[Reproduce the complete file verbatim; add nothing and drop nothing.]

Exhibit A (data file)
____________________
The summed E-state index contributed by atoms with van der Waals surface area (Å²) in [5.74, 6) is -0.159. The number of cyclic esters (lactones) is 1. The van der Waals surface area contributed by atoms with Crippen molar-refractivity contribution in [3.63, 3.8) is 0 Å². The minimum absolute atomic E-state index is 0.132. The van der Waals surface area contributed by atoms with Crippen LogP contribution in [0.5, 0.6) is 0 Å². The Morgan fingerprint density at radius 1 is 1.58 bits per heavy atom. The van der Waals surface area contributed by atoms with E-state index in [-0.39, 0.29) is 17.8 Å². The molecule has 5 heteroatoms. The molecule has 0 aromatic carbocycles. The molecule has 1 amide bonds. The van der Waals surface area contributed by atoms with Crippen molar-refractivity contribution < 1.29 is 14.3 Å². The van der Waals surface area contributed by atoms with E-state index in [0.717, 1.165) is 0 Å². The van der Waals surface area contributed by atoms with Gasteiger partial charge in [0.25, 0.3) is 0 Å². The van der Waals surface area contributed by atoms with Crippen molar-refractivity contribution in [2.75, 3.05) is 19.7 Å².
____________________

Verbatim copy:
The summed E-state index contributed by atoms with van der Waals surface area (Å²) in [5.74, 6) is -0.159. The number of cyclic esters (lactones) is 1. The van der Waals surface area contributed by atoms with Crippen molar-refractivity contribution in [3.63, 3.8) is 0 Å². The minimum absolute atomic E-state index is 0.132. The van der Waals surface area contributed by atoms with Crippen LogP contribution in [0.5, 0.6) is 0 Å². The Morgan fingerprint density at radius 1 is 1.58 bits per heavy atom. The van der Waals surface area contributed by atoms with E-state index in [-0.39, 0.29) is 17.8 Å². The molecule has 5 heteroatoms. The molecule has 0 aromatic carbocycles. The molecule has 1 amide bonds. The van der Waals surface area contributed by atoms with Crippen molar-refractivity contribution < 1.29 is 14.3 Å². The van der Waals surface area contributed by atoms with E-state index in [0.717, 1.165) is 0 Å². The van der Waals surface area contributed by atoms with Gasteiger partial charge in [0.25, 0.3) is 0 Å². The van der Waals surface area contributed by atoms with Crippen molar-refractivity contribution in [2.75, 3.05) is 19.7 Å².